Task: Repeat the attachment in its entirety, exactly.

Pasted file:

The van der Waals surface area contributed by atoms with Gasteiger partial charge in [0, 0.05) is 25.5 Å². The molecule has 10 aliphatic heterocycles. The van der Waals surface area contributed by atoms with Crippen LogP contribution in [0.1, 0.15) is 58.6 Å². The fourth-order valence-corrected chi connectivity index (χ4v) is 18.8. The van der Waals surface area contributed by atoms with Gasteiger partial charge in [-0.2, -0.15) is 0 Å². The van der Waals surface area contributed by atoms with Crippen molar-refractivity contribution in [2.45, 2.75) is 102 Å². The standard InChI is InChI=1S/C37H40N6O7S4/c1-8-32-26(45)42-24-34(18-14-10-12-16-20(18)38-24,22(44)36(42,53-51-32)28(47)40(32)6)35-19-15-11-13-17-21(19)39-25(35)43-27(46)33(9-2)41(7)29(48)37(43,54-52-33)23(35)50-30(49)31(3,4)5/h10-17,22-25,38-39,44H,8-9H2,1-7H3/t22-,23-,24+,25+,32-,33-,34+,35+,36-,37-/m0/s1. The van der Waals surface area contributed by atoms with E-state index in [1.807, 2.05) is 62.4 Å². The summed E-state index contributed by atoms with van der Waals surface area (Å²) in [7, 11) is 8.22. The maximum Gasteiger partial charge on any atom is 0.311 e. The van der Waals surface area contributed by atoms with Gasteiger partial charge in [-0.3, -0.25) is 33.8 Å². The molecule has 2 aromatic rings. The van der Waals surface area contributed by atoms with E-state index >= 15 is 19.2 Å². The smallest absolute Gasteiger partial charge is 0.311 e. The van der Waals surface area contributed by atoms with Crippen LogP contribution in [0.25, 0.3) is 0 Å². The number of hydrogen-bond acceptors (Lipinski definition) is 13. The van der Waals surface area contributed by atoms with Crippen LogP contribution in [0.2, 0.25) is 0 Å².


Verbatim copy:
The van der Waals surface area contributed by atoms with Gasteiger partial charge in [0, 0.05) is 25.5 Å². The molecule has 10 aliphatic heterocycles. The van der Waals surface area contributed by atoms with Crippen LogP contribution in [0.1, 0.15) is 58.6 Å². The fourth-order valence-corrected chi connectivity index (χ4v) is 18.8. The van der Waals surface area contributed by atoms with Gasteiger partial charge in [-0.2, -0.15) is 0 Å². The van der Waals surface area contributed by atoms with Crippen molar-refractivity contribution in [2.45, 2.75) is 102 Å². The standard InChI is InChI=1S/C37H40N6O7S4/c1-8-32-26(45)42-24-34(18-14-10-12-16-20(18)38-24,22(44)36(42,53-51-32)28(47)40(32)6)35-19-15-11-13-17-21(19)39-25(35)43-27(46)33(9-2)41(7)29(48)37(43,54-52-33)23(35)50-30(49)31(3,4)5/h10-17,22-25,38-39,44H,8-9H2,1-7H3/t22-,23-,24+,25+,32-,33-,34+,35+,36-,37-/m0/s1. The van der Waals surface area contributed by atoms with E-state index in [1.807, 2.05) is 62.4 Å². The summed E-state index contributed by atoms with van der Waals surface area (Å²) in [7, 11) is 8.22. The maximum Gasteiger partial charge on any atom is 0.311 e. The van der Waals surface area contributed by atoms with Gasteiger partial charge in [-0.3, -0.25) is 33.8 Å². The molecule has 2 aromatic rings. The van der Waals surface area contributed by atoms with E-state index >= 15 is 19.2 Å². The smallest absolute Gasteiger partial charge is 0.311 e. The van der Waals surface area contributed by atoms with Crippen LogP contribution in [0.25, 0.3) is 0 Å². The number of hydrogen-bond acceptors (Lipinski definition) is 13. The van der Waals surface area contributed by atoms with Crippen LogP contribution in [0.2, 0.25) is 0 Å².